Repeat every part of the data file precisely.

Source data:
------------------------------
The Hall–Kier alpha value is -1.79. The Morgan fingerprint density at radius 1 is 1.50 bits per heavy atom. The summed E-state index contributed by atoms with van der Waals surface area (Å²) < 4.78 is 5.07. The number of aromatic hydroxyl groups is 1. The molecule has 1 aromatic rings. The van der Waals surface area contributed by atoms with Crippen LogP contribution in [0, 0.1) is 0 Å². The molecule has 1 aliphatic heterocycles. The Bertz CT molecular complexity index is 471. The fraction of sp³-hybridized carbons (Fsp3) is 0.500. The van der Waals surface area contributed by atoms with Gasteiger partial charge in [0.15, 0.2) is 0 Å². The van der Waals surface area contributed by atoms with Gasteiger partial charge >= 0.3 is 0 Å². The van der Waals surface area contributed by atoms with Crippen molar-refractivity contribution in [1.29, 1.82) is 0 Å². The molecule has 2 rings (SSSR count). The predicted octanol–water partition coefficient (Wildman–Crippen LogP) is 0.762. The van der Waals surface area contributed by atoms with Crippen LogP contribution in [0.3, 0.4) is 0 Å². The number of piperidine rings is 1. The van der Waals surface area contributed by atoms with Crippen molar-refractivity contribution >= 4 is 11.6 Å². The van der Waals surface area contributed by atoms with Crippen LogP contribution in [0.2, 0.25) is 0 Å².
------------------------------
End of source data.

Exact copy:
The Hall–Kier alpha value is -1.79. The Morgan fingerprint density at radius 1 is 1.50 bits per heavy atom. The summed E-state index contributed by atoms with van der Waals surface area (Å²) < 4.78 is 5.07. The number of aromatic hydroxyl groups is 1. The molecule has 1 aromatic rings. The van der Waals surface area contributed by atoms with Crippen LogP contribution in [0, 0.1) is 0 Å². The molecule has 1 aliphatic heterocycles. The Bertz CT molecular complexity index is 471. The fraction of sp³-hybridized carbons (Fsp3) is 0.500. The van der Waals surface area contributed by atoms with Gasteiger partial charge in [0.15, 0.2) is 0 Å². The van der Waals surface area contributed by atoms with Gasteiger partial charge >= 0.3 is 0 Å². The van der Waals surface area contributed by atoms with Crippen molar-refractivity contribution in [1.29, 1.82) is 0 Å². The molecule has 2 rings (SSSR count). The predicted octanol–water partition coefficient (Wildman–Crippen LogP) is 0.762. The van der Waals surface area contributed by atoms with Crippen LogP contribution in [0.3, 0.4) is 0 Å². The number of piperidine rings is 1. The van der Waals surface area contributed by atoms with Crippen molar-refractivity contribution >= 4 is 11.6 Å². The van der Waals surface area contributed by atoms with Crippen LogP contribution in [0.2, 0.25) is 0 Å².